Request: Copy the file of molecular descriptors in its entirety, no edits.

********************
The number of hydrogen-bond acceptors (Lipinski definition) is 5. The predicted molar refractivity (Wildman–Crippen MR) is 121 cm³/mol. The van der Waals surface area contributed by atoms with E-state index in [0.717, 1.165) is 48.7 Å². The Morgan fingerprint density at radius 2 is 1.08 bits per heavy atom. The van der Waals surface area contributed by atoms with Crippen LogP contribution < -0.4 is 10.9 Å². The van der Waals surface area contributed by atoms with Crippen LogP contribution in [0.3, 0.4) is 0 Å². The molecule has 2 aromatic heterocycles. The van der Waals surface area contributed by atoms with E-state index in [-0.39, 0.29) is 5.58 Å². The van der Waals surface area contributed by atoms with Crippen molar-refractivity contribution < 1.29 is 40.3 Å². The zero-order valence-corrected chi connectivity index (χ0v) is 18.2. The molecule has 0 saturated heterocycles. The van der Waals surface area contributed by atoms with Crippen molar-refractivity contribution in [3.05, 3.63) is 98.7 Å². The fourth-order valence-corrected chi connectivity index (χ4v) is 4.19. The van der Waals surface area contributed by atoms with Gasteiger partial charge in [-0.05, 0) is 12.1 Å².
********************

The number of hydrogen-bond acceptors (Lipinski definition) is 5. The predicted molar refractivity (Wildman–Crippen MR) is 121 cm³/mol. The van der Waals surface area contributed by atoms with E-state index in [0.717, 1.165) is 48.7 Å². The Morgan fingerprint density at radius 2 is 1.08 bits per heavy atom. The van der Waals surface area contributed by atoms with Crippen LogP contribution < -0.4 is 10.9 Å². The van der Waals surface area contributed by atoms with Crippen LogP contribution in [0.3, 0.4) is 0 Å². The molecule has 2 aromatic heterocycles. The van der Waals surface area contributed by atoms with E-state index in [-0.39, 0.29) is 5.58 Å². The van der Waals surface area contributed by atoms with Crippen molar-refractivity contribution < 1.29 is 40.3 Å². The zero-order valence-corrected chi connectivity index (χ0v) is 18.2. The molecule has 0 saturated heterocycles. The van der Waals surface area contributed by atoms with Crippen molar-refractivity contribution in [3.05, 3.63) is 98.7 Å². The fourth-order valence-corrected chi connectivity index (χ4v) is 4.19. The van der Waals surface area contributed by atoms with Gasteiger partial charge in [-0.05, 0) is 12.1 Å².